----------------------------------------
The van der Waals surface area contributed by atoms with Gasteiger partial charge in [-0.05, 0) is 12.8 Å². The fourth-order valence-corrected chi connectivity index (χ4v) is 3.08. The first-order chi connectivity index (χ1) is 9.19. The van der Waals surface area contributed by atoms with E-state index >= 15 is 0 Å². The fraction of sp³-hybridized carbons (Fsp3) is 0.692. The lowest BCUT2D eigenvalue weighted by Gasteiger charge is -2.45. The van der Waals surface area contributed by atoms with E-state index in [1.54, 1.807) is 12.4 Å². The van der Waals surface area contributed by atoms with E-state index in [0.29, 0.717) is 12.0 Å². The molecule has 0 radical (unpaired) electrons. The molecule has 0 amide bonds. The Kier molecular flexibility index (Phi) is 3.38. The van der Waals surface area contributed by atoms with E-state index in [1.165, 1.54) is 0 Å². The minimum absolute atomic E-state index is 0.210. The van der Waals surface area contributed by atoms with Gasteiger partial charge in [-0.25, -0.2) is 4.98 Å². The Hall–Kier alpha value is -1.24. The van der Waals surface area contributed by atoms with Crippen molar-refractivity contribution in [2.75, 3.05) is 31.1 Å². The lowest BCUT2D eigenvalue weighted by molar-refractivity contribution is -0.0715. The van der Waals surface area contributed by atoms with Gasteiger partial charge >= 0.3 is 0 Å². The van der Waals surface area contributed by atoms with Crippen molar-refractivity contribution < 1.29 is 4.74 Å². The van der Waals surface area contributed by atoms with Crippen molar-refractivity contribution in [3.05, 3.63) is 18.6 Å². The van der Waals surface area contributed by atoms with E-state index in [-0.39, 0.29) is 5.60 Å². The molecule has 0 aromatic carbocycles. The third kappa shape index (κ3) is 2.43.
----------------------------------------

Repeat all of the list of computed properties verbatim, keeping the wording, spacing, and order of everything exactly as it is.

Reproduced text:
The van der Waals surface area contributed by atoms with Gasteiger partial charge in [-0.05, 0) is 12.8 Å². The fourth-order valence-corrected chi connectivity index (χ4v) is 3.08. The first-order chi connectivity index (χ1) is 9.19. The van der Waals surface area contributed by atoms with E-state index >= 15 is 0 Å². The fraction of sp³-hybridized carbons (Fsp3) is 0.692. The lowest BCUT2D eigenvalue weighted by Gasteiger charge is -2.45. The van der Waals surface area contributed by atoms with E-state index in [1.54, 1.807) is 12.4 Å². The van der Waals surface area contributed by atoms with E-state index in [0.29, 0.717) is 12.0 Å². The molecule has 0 radical (unpaired) electrons. The molecule has 0 amide bonds. The Kier molecular flexibility index (Phi) is 3.38. The van der Waals surface area contributed by atoms with E-state index in [1.165, 1.54) is 0 Å². The minimum absolute atomic E-state index is 0.210. The van der Waals surface area contributed by atoms with Gasteiger partial charge in [-0.25, -0.2) is 4.98 Å². The Hall–Kier alpha value is -1.24. The van der Waals surface area contributed by atoms with Crippen molar-refractivity contribution in [2.75, 3.05) is 31.1 Å². The lowest BCUT2D eigenvalue weighted by molar-refractivity contribution is -0.0715. The van der Waals surface area contributed by atoms with Gasteiger partial charge >= 0.3 is 0 Å². The van der Waals surface area contributed by atoms with Crippen molar-refractivity contribution < 1.29 is 4.74 Å². The van der Waals surface area contributed by atoms with Crippen molar-refractivity contribution in [3.05, 3.63) is 18.6 Å². The van der Waals surface area contributed by atoms with E-state index in [-0.39, 0.29) is 5.60 Å². The molecule has 0 aromatic carbocycles. The third kappa shape index (κ3) is 2.43.